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A Tall Order Comes True

Christy Ruhe was born with a form of dwarfism that left her 4-foot-3. She opted for painful, controversial surgery to grow.

February 15, 2004|Gretchen Parker | Associated Press Writer

PICKERINGTON, Ohio — Limb-lengthening surgery is controversial among dwarfs, and it is painful. Still, many choose to undergo the bone-breaking and difficult therapy to gain inches in height. One patient who made this decision, Christy Ruhe, allowed an Associated Press reporter and photographer to closely follow her two-year progress. This is her story.


PICKERINGTON, Ohio -- The tiny, silver BMW roadster slides out of the garage and zips toward the freeway. Christy Ruhe adjusts the rearview mirror and rests one hand on the steering wheel. The car, her dad's, is a perfect fit. She looks like she's been driving it forever.

Two years ago, she couldn't have reached the pedals.

Christy recently finished a procedure that surgically broke her bowed legs, then stretched and straightened them, an agonizing ordeal that would leave even her questioning how much she could endure.

Once 4-foot-3, she's now just 2 inches shy of 5 feet.

She had always craved just a few more inches. Enough to drive any car and pump her own gas, or reach the pedals under the piano. Practical things, but seven inches would accomplish so much more.

To understand why Christy would put herself through the grueling surgeries and therapy is to understand a spirit determined to be as independent as possible.


Christy was born with achondroplasia, one of 200 forms of dwarfism. Her arms grew in proportion to her torso, but her little legs were severely bowed. At 5, surgeons broke her hips and realigned them. At her sixth birthday party, she lay in a full body cast.

But the more she grew, the more stubborn her legs became -- always bending outward.

Limb lengthening might help straighten her legs, her pediatric orthopedic surgeon said, but he discouraged the idea.

"His reasoning was: 'Why would you want to put yourself through that?' " said her mother, Rita Ruhe (pronounced ROO-ee).

The procedure is controversial. The advocacy group Little People of America has taken an official stand against it, warning of the risks of long-term nerve and vascular damage.

But Christy, who lives in Pickerington, near Columbus, couldn't get the idea out of her head.

Everything she did reminded her of the limitations of being 4-foot-3 in a world where most adults are at least a foot taller. She needed a footstool to wash her face at the bathroom sink or to flip a light switch. To drive a car, she needed extension pedals.

Her parents are not dwarfs; neither is her willowy older sister, Erin.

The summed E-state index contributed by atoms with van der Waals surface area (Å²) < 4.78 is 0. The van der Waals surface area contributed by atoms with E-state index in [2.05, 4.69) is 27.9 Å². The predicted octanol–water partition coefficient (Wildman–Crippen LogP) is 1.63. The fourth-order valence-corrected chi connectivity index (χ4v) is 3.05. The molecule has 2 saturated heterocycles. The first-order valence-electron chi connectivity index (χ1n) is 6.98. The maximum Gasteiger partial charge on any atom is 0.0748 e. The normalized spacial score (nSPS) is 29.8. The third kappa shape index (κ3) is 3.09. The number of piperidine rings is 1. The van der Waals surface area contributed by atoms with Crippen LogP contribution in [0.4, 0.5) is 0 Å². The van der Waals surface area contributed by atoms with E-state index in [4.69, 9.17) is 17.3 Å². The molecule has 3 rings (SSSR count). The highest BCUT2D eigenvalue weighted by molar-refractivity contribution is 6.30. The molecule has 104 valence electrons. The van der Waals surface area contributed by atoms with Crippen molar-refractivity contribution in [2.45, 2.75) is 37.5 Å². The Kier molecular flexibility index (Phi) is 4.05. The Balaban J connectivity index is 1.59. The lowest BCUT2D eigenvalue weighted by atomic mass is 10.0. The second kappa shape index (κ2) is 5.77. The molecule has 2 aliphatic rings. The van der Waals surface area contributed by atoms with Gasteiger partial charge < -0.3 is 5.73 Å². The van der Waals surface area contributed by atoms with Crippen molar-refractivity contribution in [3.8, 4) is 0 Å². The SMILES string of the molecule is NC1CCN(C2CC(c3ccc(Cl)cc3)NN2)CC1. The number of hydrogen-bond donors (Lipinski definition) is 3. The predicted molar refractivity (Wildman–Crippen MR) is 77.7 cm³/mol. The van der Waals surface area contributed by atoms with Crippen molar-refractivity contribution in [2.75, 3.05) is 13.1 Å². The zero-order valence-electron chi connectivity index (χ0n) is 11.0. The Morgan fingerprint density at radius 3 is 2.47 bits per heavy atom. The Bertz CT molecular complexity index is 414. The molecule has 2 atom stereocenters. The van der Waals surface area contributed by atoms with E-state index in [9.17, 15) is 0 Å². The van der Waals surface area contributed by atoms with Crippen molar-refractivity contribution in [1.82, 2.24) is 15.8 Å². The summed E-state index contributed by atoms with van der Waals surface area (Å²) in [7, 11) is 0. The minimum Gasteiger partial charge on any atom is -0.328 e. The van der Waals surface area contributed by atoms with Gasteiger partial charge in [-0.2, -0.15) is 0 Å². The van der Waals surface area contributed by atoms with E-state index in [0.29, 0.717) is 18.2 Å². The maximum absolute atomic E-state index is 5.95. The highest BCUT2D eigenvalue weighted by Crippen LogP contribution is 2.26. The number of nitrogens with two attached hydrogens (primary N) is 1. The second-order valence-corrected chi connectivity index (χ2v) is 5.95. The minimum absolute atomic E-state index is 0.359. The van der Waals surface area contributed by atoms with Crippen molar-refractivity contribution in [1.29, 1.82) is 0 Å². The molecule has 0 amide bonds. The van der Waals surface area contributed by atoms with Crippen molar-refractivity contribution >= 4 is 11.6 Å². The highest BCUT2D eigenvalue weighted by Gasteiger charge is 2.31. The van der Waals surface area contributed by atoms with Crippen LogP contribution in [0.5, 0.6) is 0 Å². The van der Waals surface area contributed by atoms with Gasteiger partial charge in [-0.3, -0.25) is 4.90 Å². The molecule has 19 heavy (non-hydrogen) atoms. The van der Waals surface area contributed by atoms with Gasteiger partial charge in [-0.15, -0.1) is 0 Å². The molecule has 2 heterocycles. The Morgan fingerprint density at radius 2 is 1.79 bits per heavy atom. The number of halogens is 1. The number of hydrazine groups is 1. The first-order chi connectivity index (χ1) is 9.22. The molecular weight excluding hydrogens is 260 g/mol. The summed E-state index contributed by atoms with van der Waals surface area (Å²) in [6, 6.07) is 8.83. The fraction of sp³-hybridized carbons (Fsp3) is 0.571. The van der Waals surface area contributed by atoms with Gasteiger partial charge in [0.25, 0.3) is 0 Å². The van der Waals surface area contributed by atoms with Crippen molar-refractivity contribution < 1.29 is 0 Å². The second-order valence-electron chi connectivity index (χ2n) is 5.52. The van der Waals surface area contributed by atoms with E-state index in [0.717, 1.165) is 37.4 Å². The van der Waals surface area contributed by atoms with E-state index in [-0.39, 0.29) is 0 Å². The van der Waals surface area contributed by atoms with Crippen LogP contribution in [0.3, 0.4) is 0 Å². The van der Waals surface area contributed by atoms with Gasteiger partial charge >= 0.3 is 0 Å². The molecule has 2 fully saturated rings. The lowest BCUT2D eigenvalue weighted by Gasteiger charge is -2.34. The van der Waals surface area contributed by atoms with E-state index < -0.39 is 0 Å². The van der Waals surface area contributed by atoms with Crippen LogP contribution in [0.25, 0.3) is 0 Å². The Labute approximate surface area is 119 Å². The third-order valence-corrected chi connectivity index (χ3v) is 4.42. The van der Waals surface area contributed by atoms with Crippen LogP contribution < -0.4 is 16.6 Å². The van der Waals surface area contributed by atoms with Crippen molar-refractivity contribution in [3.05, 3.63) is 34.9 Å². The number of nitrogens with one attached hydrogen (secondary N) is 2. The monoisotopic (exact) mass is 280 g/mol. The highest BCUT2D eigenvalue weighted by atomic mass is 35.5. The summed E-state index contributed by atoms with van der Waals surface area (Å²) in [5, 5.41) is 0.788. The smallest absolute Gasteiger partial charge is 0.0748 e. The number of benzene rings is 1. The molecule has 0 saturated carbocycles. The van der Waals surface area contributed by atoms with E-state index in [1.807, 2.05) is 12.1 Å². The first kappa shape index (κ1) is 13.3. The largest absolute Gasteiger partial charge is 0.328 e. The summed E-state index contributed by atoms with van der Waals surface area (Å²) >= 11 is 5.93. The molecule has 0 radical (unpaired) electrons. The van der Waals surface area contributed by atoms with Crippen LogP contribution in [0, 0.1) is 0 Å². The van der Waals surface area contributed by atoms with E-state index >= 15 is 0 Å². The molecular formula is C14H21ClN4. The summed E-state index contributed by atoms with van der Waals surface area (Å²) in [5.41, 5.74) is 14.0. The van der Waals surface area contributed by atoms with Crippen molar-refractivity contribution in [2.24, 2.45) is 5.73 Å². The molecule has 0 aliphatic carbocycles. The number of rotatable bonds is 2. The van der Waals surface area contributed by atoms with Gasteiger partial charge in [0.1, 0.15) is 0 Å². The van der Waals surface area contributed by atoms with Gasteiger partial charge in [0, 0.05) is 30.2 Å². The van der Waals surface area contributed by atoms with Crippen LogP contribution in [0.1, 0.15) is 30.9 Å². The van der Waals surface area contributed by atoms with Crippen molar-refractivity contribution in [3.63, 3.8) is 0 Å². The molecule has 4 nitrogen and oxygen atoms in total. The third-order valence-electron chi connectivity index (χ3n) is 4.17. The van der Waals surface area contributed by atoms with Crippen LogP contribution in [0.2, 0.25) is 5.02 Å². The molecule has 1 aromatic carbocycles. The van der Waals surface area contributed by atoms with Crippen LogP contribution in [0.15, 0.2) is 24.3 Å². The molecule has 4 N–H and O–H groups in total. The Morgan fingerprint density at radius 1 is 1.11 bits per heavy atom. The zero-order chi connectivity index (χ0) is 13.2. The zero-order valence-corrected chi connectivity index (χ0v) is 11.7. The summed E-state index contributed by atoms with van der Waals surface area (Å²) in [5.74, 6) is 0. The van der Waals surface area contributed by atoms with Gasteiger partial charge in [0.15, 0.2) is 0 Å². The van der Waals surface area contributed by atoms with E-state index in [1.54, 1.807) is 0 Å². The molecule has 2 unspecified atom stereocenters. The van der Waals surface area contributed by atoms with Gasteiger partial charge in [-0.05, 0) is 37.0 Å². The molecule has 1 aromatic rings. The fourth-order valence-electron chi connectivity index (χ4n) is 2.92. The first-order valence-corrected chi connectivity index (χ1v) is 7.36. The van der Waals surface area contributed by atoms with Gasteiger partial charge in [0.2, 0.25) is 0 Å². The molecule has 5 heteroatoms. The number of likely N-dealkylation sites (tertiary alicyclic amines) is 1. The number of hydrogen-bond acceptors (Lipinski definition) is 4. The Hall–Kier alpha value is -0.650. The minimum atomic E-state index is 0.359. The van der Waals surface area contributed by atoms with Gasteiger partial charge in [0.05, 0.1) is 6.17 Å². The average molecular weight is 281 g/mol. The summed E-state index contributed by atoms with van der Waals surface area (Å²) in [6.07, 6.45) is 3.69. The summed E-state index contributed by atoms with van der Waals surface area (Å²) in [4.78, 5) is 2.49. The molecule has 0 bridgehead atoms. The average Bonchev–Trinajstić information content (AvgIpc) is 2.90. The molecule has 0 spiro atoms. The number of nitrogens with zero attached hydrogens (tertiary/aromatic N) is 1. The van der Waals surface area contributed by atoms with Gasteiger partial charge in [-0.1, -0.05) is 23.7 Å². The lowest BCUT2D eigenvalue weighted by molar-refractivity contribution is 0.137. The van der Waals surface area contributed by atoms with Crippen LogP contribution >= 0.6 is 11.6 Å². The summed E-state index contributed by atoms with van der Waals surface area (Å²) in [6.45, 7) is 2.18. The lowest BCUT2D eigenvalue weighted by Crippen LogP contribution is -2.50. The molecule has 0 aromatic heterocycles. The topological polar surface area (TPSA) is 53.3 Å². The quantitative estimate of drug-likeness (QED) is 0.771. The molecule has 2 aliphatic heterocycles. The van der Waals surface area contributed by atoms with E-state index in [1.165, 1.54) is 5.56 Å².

John and Rita Ruhe nurtured their daughter's independence. But outside the Ruhe house, Christy would learn about alienation. Strangers would stare. Her legs were weak and, on walking trips, she lagged behind.

"I always felt like, why do I have to explain this? Why do I even care what they're saying?" she said. "I did, of course. It's impossible not to."

At 22, Christy contacted Dr. Dror Paley and the International Center for Limb Lengthening, the clinic he co-founded with two other orthopedic surgeons at Sinai Hospital in Baltimore.


It's now late September of 2001. Christy is focused on the changes unfolding in her own life, and the anticipation of her first limb-lengthening surgery is thrilling.

Her hospital gown drags on the floor as she slides off the bed onto a stepstool. She smiles widely at her nervous parents.

In the operating room, Paley's plan is to break the thigh and shin bones of her left leg and stretch the bones for three or four months as they're healing. A year later, he'll lengthen the right leg.

Limb lengthening works by taking advantage of the body's natural tendency to heal itself. The shin bones and femurs are broken and automatically begin to generate new bone. As they heal, they're pulled apart to elongate them. The surgeries, which typically cost about $200,000 for both legs, are covered by insurance.

Paley cuts holes in Christy's leg so that he can screw rods into the bone: seven in her thigh and five in her shin. Each is a foot long. Half the length protrudes from her skin, so Paley can attach them to a graphite brace that Christy will crank.

Paley bores the pins deep into the thick whiteness he sees on the X-rays.

Finding a good place to crack the bone, he first drills a tight chain of small holes. He puts a chisel to the perforation and pounds it hard with a mallet. The whirring and hammering make it sound like a construction site.


The pain is like an ocean that sucks her under again and again.

Christy lies on her stomach, and a physical therapist bends her knee as far as it will go. Muscles and nerves are stretching to meet the length of the new, soft bone.

The therapist pushes until she feels the soft tissue become elastic. It's been only a few days since the first surgery.

Christy's face reddens, and she rides the wave of pain with short breaths. She tries not to scream but can't stop herself.

She wonders if the therapist knows what she's doing. "This cannot be right!" she thinks.


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